Cashing in on global warming hysteria

Quebec implements carbon tax as big business calls for more government intervention

James Corbett
Corbett Report

October 3, 2007

Big business and government alike are looking to cash in on global warming hysteria.

In a highly synchronistic fashion, the government of Quebec levied North America's first carbon tax this week, just as the Canadian Council of Chief Executives released a new report expounding the values of government intervention of all sorts in the name of reducing dreaded carbon emissions, including emissions trading and environmental taxation.

The Quebec government hopes to raise C$200 million with their carbon tax, which, according to the government, will be used to fund programs with the aim of cutting back on carbon dioxide emissions. However, as the National Center for Policy Analysis notes in their report on the tax, it's unlikely that the tax will have an effect on the climate, but it will undoubtedly trickle down through the economy, hurting businesses and consumers alike. Moreover, as Alex Jones has already pointed out, the carbon tax scheme is a mechanism for funding a North American Union, an idea which comes from the secretive Security and Prosperity Partnership's own meeting minutes from their 2006 Banff forum as reported on by WorldNetDaily.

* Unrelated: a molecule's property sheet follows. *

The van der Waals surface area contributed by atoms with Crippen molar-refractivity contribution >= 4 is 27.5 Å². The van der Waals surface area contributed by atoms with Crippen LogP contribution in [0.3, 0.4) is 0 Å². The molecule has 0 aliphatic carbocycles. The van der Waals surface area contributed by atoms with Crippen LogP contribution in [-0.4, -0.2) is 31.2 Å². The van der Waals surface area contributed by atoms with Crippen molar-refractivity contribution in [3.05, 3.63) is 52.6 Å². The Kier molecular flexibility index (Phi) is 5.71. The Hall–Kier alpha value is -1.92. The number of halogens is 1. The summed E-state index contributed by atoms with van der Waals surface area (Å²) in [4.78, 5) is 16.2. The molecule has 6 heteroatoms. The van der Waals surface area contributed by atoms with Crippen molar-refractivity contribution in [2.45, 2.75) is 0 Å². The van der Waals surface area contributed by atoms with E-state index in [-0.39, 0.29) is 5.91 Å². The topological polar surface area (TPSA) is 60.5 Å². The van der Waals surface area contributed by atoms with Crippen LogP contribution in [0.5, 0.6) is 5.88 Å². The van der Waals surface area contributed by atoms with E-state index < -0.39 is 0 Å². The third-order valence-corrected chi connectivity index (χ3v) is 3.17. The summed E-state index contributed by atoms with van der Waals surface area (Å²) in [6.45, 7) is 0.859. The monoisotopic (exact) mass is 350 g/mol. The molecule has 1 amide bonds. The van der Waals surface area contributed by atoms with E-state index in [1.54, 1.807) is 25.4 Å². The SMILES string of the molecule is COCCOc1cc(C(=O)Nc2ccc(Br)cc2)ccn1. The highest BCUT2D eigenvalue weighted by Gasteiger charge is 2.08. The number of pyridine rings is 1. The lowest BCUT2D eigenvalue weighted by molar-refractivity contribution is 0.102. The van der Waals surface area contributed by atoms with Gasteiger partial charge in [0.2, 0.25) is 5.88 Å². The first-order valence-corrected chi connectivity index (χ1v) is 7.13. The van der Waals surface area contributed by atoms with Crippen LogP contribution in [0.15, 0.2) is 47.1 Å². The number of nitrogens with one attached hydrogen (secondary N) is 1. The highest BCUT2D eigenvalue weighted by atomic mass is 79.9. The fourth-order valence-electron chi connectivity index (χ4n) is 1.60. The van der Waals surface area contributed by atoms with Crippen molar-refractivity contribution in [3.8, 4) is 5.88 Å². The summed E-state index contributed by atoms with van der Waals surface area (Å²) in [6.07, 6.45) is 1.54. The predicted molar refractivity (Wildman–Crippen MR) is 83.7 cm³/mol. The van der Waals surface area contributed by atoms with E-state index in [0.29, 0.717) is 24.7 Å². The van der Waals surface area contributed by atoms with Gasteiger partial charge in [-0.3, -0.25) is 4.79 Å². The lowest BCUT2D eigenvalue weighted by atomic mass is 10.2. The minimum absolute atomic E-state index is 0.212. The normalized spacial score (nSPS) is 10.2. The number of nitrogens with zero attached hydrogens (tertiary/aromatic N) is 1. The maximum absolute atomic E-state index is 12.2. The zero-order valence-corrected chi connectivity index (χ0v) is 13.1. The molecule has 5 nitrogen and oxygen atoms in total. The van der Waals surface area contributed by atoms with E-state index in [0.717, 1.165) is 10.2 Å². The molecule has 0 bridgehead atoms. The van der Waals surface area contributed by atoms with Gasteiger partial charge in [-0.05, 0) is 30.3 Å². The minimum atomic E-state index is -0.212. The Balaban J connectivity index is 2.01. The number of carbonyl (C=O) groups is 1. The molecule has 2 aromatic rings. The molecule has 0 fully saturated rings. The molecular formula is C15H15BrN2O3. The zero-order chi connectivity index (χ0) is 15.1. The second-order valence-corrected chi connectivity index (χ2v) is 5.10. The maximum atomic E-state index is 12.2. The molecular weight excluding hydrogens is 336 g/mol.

The Canadian Council of Chief Executives' report, meanwhile, proposes all sorts of repressive government intervention in the marketplace as pointed out by the Financial Post, a somewhat odd position for a coalition of big business free marketeers to take. The report is not so unusual, however, if its' recommendation to establish a carbon credit market is viewed as a chance for Canadian big business to get in on what has become a US$30 billion a year industry. Government-promoted hysteria over junk science might be good for business after all. Furthermore, as The Corbett Report has previously reported, the Canadian Council of Chief Executives are the braintrust behind the Security and Prosperity Partnership.

Environmentalists who still can't understand how the hysteria over carbon emissions is being used as an excuse to implement an unpopular political idea might be advised to research the Security and Prosperity Partnership before beginning their celebrations over this week's news.